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Medical Astrology in Early Western Europe

By Robert Zoller


A New Library Publication

2nd Electronic Publication 2002

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Medical Astrology in Early Western Europe

3rd Edition 2002 1
1985 - 2002 Robert Zoller and New Library Limited. All Rights Reserved

When that great light of Greek medicine, Hippocrates, was born c. 460 BC Greece was in its ascendancy. To its West the lands were peopled by those the Greeks called barbarians. It is to these peoples that we must turn to establish the state of medical astrology in early Western Europe (pre 500AD). In doing so, we must examine three things. Firstly, did they possess sufficiently advanced astronomical learning? Secondly, did they use an evolved medical lore? Thirdly, did they have a doctrine or philosophy, which allowed a correlation between the affairs of heaven and effects on earth? There is evidence, right across the region that today forms Western Europe, of astronomy. Certainly, Stonehenge and other megalithic structures functioned as lunar calendar observatories. It is also recognised that these structures were established long before the arrival of the Indo-Europeans proper. Stonehenge, for example, begun c. 2500-3000 BC, clearly demonstrates considerable astronomical knowledge, as well as engineering skill. Archaeologists have determined that people of the Beaker Culture were responsible for building Stonehenge but cannot say how or where these people learned these skills. Consequently, as with the Egyptian civilisation, the first evidence we have of their skills exhibits them at peak performance. Hoyle 2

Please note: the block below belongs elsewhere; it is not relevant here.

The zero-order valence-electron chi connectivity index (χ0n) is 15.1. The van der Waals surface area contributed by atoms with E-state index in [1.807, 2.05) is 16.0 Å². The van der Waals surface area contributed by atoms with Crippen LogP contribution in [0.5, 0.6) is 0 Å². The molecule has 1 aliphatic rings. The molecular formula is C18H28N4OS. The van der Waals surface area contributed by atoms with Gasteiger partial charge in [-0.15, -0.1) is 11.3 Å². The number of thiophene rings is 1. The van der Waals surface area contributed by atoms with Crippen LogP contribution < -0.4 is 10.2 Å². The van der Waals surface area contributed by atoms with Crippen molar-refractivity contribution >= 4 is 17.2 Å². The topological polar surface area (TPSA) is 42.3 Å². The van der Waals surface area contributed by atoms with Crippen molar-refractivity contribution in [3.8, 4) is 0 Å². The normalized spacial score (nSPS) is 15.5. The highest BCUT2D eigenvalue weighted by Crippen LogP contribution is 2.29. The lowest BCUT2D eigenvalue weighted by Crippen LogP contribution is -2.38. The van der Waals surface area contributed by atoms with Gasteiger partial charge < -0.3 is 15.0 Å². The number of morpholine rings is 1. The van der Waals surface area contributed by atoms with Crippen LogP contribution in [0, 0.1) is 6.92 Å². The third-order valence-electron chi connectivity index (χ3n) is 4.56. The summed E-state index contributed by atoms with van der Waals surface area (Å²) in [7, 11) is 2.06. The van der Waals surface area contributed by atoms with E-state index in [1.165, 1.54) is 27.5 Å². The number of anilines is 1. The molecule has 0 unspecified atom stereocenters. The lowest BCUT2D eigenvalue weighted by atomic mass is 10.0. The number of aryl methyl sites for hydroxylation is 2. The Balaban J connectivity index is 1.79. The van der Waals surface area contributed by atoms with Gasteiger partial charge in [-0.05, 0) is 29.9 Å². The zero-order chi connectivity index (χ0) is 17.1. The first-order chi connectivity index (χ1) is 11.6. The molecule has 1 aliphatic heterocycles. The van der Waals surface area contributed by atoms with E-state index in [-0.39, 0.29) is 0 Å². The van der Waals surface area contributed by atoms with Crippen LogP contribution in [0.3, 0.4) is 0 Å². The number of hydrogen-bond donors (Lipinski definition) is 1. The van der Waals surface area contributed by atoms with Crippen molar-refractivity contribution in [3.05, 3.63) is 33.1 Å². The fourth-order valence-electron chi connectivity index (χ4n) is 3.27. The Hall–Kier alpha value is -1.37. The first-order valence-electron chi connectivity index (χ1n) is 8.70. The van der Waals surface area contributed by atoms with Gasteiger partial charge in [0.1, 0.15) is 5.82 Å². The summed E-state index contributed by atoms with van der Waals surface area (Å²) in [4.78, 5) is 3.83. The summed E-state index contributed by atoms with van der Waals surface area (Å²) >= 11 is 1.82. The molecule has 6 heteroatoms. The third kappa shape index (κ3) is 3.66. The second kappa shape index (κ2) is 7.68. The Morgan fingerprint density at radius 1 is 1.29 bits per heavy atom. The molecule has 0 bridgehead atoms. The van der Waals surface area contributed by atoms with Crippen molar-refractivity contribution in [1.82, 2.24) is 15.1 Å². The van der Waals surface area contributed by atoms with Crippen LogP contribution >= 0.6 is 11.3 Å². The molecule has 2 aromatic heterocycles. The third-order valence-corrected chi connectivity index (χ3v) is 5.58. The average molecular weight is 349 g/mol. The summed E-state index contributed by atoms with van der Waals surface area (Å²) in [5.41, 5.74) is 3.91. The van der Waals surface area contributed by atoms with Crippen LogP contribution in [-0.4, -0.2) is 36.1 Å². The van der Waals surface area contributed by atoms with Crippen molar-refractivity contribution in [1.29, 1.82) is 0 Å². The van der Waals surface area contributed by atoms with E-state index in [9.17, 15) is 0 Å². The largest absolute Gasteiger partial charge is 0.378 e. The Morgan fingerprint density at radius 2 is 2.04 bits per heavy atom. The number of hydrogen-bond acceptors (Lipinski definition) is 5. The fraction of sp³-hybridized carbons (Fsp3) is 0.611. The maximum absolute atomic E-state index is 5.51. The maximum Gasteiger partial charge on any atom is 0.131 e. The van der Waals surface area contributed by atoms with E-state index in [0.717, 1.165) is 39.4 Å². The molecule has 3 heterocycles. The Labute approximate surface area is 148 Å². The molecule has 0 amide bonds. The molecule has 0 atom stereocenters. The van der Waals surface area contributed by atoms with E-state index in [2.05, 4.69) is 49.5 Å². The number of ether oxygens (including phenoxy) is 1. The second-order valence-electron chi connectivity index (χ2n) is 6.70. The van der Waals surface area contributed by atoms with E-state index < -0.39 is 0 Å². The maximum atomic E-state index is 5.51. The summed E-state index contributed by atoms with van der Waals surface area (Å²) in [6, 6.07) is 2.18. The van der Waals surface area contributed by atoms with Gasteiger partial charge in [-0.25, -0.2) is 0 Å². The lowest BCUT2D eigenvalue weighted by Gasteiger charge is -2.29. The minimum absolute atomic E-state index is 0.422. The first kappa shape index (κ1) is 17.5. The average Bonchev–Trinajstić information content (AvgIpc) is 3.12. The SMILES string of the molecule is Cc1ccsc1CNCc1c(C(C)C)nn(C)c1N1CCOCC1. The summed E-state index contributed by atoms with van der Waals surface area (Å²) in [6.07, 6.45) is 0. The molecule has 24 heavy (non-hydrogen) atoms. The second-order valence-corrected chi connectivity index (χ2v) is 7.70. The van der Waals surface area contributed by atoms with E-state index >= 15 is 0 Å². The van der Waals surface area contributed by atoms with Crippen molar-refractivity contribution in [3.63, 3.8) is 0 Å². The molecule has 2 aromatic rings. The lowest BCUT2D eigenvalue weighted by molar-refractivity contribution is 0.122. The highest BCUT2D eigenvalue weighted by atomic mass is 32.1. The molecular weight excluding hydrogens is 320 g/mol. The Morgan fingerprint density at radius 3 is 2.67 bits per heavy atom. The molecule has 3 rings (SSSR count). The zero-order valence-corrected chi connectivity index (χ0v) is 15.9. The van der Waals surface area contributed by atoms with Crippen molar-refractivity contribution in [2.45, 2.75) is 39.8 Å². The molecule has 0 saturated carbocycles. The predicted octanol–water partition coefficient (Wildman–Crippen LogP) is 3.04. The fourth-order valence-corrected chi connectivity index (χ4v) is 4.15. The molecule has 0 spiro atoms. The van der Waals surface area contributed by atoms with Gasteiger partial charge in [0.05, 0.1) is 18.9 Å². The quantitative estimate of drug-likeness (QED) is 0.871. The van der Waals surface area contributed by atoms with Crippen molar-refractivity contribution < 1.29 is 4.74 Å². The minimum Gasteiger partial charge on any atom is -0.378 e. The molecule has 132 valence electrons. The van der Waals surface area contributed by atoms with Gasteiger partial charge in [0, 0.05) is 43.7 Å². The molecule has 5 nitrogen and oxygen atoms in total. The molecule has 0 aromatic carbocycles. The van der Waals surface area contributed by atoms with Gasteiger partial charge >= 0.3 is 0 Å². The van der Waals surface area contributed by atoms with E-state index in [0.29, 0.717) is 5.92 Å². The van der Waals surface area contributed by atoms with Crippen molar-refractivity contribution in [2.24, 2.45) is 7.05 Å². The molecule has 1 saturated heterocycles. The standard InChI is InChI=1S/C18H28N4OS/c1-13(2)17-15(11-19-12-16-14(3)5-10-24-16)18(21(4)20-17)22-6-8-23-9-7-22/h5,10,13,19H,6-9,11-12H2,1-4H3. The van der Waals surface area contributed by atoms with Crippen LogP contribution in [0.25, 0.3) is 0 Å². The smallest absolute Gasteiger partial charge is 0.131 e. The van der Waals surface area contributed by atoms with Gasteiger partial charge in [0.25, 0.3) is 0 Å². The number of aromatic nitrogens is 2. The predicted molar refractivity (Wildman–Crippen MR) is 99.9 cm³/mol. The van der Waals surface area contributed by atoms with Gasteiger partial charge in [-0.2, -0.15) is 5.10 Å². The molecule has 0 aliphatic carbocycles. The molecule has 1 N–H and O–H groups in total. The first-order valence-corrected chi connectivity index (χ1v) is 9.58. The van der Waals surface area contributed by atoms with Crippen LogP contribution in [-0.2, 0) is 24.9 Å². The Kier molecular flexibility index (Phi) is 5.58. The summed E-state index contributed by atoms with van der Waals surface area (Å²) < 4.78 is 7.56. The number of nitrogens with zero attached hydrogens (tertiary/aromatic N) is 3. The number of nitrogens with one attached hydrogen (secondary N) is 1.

Formerly published as European Medical Astrology Prior to the Year 500AD

Hoyle, Fred, On Stonehenge, Freeman, W.H. & Co.., San Francisco, 1977, pp. 32, 113.